Aspies are different- Thank God!

I remember as a kid the mantra was ‘be yourself, be proud of who you are. We are different’. I saw it on TV, heard it at school… It was the big thing before ‘just say no’ became the next big thing I always heard. Fast forward 30 years and we hear how we should all be the same.
Aspies are different, and sometimes being different is a good thing!
I find humor in the stereotype that people with Aspergers are different. NT’s say that like it is a bad thing.
We tend to have our ‘quirky’ hobbies and obsessions, we tend to dress differently, we tend to follow our own path. Thankfully we are not as influenced by fads and pop culture as the rest of the world- Thank God!!
Our society these days is stiflingly homogenized and boring- we all have the same looking houses and communities because they’re built by the same faux-hawked hipster on his laptop in LA who just goes “copy>paste” onto every map of every town in America. You can’t tell any suburb in the United States apart from the next, even though they are 3000 miles away. All our furniture is bought from two stores that are all chains. Our education is standardized so we all learn the same thing. The food we eat is homogenized and processed and there are really only 10 chain restaurants anyone eats at in the entire country. There’s no difference between anything anymore. We are all the same generic creature, doing generic things, saying generic things, thinking generically. We all listen to the same music. We watch the same TV shows – does anyone actually ENJOY Honey Boo Boo?!? We are basically the same global clone everywhere we go – you can get off a plane in Warsaw, Dubai, Las Vegas, or London and the only thing that is different about what you see is the language spoken by the McDonald’s worker serving your burger, engineered to taste identical no matter which McDonald’s you go to anywhere in the world. It’s a business model that is replicated by everyone, hotels, restaurants, basically everything is replicated on a global scale to be the same.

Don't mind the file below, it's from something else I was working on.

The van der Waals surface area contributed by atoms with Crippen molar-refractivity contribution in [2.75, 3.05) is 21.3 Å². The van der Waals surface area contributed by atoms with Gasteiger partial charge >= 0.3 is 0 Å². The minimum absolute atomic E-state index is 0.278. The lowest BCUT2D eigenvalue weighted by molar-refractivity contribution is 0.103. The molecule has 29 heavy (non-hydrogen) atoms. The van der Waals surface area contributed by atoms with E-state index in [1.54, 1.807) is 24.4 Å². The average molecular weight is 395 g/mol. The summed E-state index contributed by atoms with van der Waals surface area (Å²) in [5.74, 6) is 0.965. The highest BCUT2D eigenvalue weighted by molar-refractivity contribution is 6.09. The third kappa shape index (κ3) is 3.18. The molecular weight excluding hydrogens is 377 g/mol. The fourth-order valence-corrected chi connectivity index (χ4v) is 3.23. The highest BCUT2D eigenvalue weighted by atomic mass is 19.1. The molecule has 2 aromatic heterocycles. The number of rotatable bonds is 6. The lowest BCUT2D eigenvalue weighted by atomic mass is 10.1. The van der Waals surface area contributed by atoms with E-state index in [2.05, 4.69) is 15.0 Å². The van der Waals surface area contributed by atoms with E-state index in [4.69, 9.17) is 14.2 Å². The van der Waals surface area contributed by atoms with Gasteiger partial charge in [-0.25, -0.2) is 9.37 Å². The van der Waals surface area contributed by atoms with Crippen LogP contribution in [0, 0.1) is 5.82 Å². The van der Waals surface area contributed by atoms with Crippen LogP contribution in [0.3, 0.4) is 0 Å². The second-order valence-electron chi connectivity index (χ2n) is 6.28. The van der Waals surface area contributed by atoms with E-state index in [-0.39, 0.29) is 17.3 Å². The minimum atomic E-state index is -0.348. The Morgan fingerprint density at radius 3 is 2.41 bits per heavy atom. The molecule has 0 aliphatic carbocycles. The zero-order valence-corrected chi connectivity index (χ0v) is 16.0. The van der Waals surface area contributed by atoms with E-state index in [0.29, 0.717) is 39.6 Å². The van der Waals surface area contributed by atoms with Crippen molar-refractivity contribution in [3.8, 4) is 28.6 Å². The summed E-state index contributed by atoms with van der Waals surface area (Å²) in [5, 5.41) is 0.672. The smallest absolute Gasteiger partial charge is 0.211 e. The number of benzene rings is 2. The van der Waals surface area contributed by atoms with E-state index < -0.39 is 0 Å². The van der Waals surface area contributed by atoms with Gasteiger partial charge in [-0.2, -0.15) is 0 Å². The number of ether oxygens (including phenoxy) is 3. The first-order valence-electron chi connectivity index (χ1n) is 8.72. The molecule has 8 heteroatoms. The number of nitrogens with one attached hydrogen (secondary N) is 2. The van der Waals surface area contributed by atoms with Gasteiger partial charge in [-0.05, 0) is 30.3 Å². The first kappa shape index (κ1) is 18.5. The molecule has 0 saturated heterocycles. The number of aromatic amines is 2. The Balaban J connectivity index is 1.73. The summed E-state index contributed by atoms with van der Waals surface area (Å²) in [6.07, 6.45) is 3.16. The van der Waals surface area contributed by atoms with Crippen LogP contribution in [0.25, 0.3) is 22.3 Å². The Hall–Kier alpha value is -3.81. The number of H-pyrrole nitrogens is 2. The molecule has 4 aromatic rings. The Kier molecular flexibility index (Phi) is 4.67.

We have made the world smaller with the internet, Facebook, and Twitter- yet no one is able to have an original thought. People share the same photos, the same recipes and the same memes. It has become boring!
Globalization has made life suck.Thank God I am different!! I don’t fit in that silly box labeled ‘normal’!! I hate fast food, I listen to Jazz, I smoke a pipe, I live in the countDifferent ry- far away from ‘normal’ people, I dress the way I like, not the way some magazine tells me I should, I hate TV and I find social media lame and boring!
I’m not going to give myself a coronary caring about what people think because I don’t have the “right” phone, wear the “right” clothing, buy the “right” material goods and subscribe to the same boring, generic, lifeless, mindless sheep existence that everyone else does.
In a world that promotes sameness, it is no wonder that the number of people with Aspergers is on the rise.
I’m an Aspie and I think for myself, ironic how that makes me different…

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7 comments on “Aspies are different- Thank God!

  1. hailcthulhu says:

    Thank you! I love my Aspergers, even if it does make my life more difficult sometimes. It’s great to find someone else who accepts and embraces it. I’m trying to write to people about how to come to terms with their/ their family member’s diagnosis, and you have just the right attitude.

  2. Sally says: